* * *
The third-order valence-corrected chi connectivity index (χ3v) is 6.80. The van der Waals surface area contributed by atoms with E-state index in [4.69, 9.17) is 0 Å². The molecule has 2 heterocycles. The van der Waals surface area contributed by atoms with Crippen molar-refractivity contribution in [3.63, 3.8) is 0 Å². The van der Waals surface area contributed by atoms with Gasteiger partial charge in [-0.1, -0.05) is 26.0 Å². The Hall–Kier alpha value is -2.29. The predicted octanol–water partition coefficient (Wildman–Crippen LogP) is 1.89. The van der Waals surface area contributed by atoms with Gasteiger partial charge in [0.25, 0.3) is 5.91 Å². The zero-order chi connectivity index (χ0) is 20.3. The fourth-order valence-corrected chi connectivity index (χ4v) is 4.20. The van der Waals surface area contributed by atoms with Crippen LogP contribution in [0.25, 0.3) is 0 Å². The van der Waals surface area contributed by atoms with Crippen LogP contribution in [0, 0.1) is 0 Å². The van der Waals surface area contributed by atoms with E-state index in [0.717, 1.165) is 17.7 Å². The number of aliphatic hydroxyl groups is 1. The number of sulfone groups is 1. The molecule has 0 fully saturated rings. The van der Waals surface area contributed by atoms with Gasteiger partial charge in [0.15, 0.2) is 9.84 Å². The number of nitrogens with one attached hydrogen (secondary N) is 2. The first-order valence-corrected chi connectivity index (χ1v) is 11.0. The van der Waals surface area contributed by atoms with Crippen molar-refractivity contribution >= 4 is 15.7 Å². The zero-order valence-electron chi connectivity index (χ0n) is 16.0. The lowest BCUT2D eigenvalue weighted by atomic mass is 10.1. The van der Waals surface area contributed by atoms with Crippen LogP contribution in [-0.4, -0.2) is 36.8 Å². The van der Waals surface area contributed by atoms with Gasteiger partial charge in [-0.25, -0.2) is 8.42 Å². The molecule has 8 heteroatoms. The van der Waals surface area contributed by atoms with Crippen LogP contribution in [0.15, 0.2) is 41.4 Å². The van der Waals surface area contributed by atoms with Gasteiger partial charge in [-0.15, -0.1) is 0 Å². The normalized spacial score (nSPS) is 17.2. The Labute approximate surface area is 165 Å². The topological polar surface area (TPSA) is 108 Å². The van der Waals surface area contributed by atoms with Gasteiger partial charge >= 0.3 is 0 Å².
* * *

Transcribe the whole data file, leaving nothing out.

The third-order valence-corrected chi connectivity index (χ3v) is 6.80. The van der Waals surface area contributed by atoms with E-state index in [4.69, 9.17) is 0 Å². The molecule has 2 heterocycles. The van der Waals surface area contributed by atoms with Crippen molar-refractivity contribution in [3.63, 3.8) is 0 Å². The van der Waals surface area contributed by atoms with Gasteiger partial charge in [-0.1, -0.05) is 26.0 Å². The Hall–Kier alpha value is -2.29. The predicted octanol–water partition coefficient (Wildman–Crippen LogP) is 1.89. The van der Waals surface area contributed by atoms with Gasteiger partial charge in [0.25, 0.3) is 5.91 Å². The zero-order chi connectivity index (χ0) is 20.3. The fourth-order valence-corrected chi connectivity index (χ4v) is 4.20. The van der Waals surface area contributed by atoms with Crippen LogP contribution in [0.25, 0.3) is 0 Å². The van der Waals surface area contributed by atoms with Crippen LogP contribution in [0, 0.1) is 0 Å². The van der Waals surface area contributed by atoms with E-state index in [0.717, 1.165) is 17.7 Å². The number of aliphatic hydroxyl groups is 1. The number of sulfone groups is 1. The molecule has 0 fully saturated rings. The van der Waals surface area contributed by atoms with Gasteiger partial charge in [0.15, 0.2) is 9.84 Å². The number of nitrogens with one attached hydrogen (secondary N) is 2. The first-order valence-corrected chi connectivity index (χ1v) is 11.0. The van der Waals surface area contributed by atoms with Crippen molar-refractivity contribution >= 4 is 15.7 Å². The zero-order valence-electron chi connectivity index (χ0n) is 16.0. The lowest BCUT2D eigenvalue weighted by atomic mass is 10.1. The van der Waals surface area contributed by atoms with Crippen LogP contribution in [-0.4, -0.2) is 36.8 Å². The van der Waals surface area contributed by atoms with Gasteiger partial charge in [-0.25, -0.2) is 8.42 Å². The molecule has 8 heteroatoms. The van der Waals surface area contributed by atoms with Crippen LogP contribution in [0.15, 0.2) is 41.4 Å². The van der Waals surface area contributed by atoms with Gasteiger partial charge in [-0.15, -0.1) is 0 Å². The normalized spacial score (nSPS) is 17.2. The Labute approximate surface area is 165 Å². The topological polar surface area (TPSA) is 108 Å². The van der Waals surface area contributed by atoms with Gasteiger partial charge >= 0.3 is 0 Å².